My sister, Katie, has really gotten into the Christmas spirit lately. Thanks to Pinterest she has loads of ideas of how she wants to decorate my parents house. This year, she kind of made the fireplace mantel “her baby.” Her words, not mine. I love what she did with the fireplace. It’s very festive. My favorite is the cupcake tower filled with ornaments. So simple and pretty!
My contribution to the mantel was making the glitter christmas trees with Katie and Amy over Thanksgiving. This project was a little messy but extremely easy. I think the results are absolutely adorable! I want to make some for my house now! We let Katie do the first tree and we learned a few things from that. At first we didn’t put foil on top of the baking sheet which made it really hard to get the glitter off the baking sheet and difficult to change glitter colors quickly. So, I definitely recommend using foil or wax paper or something so that you can just funnel the glitter back into its container. There’s far less waste doing it this way. Also, she didn’t wear gloves and the spray adhesive is extremely sticky. She spent a good 10 to 15 minutes trying to get the glue and glitter off her hands. You could use Elmer’s glue if you want and wouldn’t have to disposable gloves, but the spray adhesive is much quicker and does a better job. When Amy and I did the second and third tree, we both wore gloves and had a much easier time cleaning up. Learn from Katie’s messy hands. Overall, this project is such a cute idea for Christmas and I will definitely be doing it again to create some trees for my own house.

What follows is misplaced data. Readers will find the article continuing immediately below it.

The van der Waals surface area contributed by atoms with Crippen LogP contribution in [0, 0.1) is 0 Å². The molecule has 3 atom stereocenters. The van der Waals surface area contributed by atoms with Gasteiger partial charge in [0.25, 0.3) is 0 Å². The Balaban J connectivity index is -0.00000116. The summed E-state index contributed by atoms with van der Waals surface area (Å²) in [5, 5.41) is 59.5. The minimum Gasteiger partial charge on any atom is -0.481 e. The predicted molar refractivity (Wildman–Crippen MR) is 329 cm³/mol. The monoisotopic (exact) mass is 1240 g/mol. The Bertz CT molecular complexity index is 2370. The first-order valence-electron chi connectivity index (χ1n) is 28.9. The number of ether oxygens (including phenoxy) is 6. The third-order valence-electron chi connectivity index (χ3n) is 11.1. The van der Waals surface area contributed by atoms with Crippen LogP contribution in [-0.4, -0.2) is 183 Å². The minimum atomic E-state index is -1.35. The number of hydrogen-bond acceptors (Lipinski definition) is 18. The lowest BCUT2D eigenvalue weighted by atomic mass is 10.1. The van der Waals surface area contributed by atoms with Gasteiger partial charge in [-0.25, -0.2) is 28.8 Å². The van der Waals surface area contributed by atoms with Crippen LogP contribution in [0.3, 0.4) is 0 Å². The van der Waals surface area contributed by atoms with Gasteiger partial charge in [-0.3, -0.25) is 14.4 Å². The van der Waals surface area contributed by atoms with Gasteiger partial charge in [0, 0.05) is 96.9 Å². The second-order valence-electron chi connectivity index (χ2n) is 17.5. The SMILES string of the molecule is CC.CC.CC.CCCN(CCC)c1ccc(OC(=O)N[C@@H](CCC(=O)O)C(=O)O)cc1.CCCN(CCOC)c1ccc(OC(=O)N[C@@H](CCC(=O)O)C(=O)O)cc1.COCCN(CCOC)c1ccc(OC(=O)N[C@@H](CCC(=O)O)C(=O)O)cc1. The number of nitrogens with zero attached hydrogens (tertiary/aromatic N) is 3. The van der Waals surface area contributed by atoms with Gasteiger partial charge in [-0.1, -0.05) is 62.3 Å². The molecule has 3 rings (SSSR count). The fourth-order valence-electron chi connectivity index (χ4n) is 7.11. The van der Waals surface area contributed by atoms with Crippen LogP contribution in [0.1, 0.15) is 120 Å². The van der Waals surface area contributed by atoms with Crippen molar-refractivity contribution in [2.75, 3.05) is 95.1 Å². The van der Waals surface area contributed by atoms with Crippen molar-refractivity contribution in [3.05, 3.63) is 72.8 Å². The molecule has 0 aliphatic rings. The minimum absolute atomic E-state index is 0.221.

3 styrofoam trees
hot glue gun and glue
baking sheet and foil (for easy clean up)
plastic gloves (optional)
Line a baking sheet with foil. Pour glitter into a small pile on the foil. Put on some disposable gloves. Spray the styrofoam tree with spray adhesive. Roll the tree in the glitter.
Spray the top of the tree and the bottom and press into the glitter. Allow to dry completely.
With a hot glue gun, attach the candlestick to the bottom of the tree. Dry overnight. Repeat with remaining trees.
Source: Idea originally from eighteen25